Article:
E: How do those things assist it in its meat-eating ability?

P: In these big animals, you of course have a big front end, with a big torso and a giant head, and so you have to offset it with something, and we think the tail functioned that way. We have to have something that keeps that tail rigid and so these interlocking extensions...

E: Would you find something like that in an herbivore?

P: The herbivorous dinosaurs do slightly different things, so they'll have actually ossified tendons running along their vertebral column.

E: What does that mean?

P: So they basically have tendons, just like we would have around our joints, but they become infused with bone cells and they actually become bony. And that keeps the spine rigid and stiff. And just to give you an idea of size: this is a fairly big animal. This is not a Sue-sized dinosaur, but it would probably have been around 30 feet long, or a little bit longer, and would be up to 3-4 tons.

E: That's pretty big.

P: Yeah, and this is one of the toe bones. This is one of the knuckles in the foot.

E: Woah. Wooah.

P: So that give you just some sense of size.

E: Were they very fast animals? Are you able to tell that from their fossil remains?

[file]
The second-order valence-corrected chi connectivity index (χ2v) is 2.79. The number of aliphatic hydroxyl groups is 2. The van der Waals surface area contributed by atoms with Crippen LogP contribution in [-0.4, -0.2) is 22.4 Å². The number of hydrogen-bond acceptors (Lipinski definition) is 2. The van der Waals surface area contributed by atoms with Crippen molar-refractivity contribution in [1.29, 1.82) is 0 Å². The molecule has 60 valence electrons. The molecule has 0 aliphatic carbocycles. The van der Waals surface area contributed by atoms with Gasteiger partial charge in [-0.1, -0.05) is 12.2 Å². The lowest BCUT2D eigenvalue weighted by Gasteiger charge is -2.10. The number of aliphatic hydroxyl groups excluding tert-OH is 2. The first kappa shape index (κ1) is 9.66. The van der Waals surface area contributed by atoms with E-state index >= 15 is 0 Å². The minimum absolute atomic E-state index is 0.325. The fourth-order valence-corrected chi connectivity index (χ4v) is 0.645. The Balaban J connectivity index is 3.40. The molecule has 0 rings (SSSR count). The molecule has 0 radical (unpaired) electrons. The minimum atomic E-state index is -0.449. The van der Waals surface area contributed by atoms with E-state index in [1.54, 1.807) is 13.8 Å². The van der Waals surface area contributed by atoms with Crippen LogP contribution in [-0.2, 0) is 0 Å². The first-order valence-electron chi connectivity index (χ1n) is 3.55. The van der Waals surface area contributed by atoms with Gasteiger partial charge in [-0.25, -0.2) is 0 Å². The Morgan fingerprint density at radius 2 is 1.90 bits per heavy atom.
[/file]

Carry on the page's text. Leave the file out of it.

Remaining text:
P: These animals had huge leg muscles, but they probably needed huge leg muscles just to stabilize the joints in their legs.

E: Yeah.

P: And so these muscles didn't translate to speed, it was just to stand upright.

E: For stability?

P: Yeah.

E: How often is a dinosaur of this kind of caliber- how often is that discovered or unearthed?

P: Well, if we look at North America, which is where this animal comes from- this is from the middle of Utah- it's actually pretty rare. Worldwide, we're actually in sort of a renaissance of dinosaur paleontology, and we probably see up to 30, maybe 40 species named per year.

E: Really? I had no idea.

P: Most of them from China, but also from other parts of the world. But, if we're talking particularly about the North American record, this is pretty unusual. People often ask me, "Do you use some kind of cool remote sensing thing?" and it's like... No, I mean, we use Google Earth a lot now, 'cause you can actually find outcrop, but beyond that it actually just involves walking around and looking at the ground.

E: Really.

P: Sometimes for hours and days. And then at some point, you get lucky and you see bone coming out of the ground. Sometimes you dig in and you find a lot of dinosaur; most often you dig in and you don't find that much, so. The first part of this dinosaur we found is actually the not-so-good looking part of the hip bone that you see down here.

E: Woah.

P: And that's basically the bone crumbling out of the rock. It's been eroded by freeze-thawing, and so it's pretty broken up. And this was kind of spewing out and down the hillside, so the sheer volume of what was there,

E: Yeah.